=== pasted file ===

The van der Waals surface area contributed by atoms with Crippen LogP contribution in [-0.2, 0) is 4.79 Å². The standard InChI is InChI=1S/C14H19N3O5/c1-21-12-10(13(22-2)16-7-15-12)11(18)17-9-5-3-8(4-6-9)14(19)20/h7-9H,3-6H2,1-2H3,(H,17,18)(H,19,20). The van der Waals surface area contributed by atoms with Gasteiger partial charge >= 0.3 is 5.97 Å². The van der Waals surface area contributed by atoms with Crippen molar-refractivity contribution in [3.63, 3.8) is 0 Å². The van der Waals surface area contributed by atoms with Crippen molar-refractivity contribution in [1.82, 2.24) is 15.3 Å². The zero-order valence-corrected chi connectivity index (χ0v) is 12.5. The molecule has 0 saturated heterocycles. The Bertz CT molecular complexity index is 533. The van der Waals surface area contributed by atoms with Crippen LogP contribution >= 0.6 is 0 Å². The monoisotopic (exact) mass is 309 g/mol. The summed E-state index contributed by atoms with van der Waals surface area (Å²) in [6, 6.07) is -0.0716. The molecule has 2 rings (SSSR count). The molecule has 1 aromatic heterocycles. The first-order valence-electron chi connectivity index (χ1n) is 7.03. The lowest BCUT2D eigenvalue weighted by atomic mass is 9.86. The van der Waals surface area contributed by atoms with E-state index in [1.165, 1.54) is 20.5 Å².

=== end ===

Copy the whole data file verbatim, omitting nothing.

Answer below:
The van der Waals surface area contributed by atoms with Crippen LogP contribution in [-0.2, 0) is 4.79 Å². The standard InChI is InChI=1S/C14H19N3O5/c1-21-12-10(13(22-2)16-7-15-12)11(18)17-9-5-3-8(4-6-9)14(19)20/h7-9H,3-6H2,1-2H3,(H,17,18)(H,19,20). The van der Waals surface area contributed by atoms with Gasteiger partial charge >= 0.3 is 5.97 Å². The van der Waals surface area contributed by atoms with Crippen molar-refractivity contribution in [3.63, 3.8) is 0 Å². The van der Waals surface area contributed by atoms with Crippen molar-refractivity contribution in [1.82, 2.24) is 15.3 Å². The zero-order valence-corrected chi connectivity index (χ0v) is 12.5. The molecule has 0 saturated heterocycles. The Bertz CT molecular complexity index is 533. The van der Waals surface area contributed by atoms with Crippen LogP contribution >= 0.6 is 0 Å². The monoisotopic (exact) mass is 309 g/mol. The summed E-state index contributed by atoms with van der Waals surface area (Å²) in [6, 6.07) is -0.0716. The molecule has 2 rings (SSSR count). The molecule has 1 aromatic heterocycles. The first-order valence-electron chi connectivity index (χ1n) is 7.03. The lowest BCUT2D eigenvalue weighted by atomic mass is 9.86. The van der Waals surface area contributed by atoms with E-state index in [1.165, 1.54) is 20.5 Å².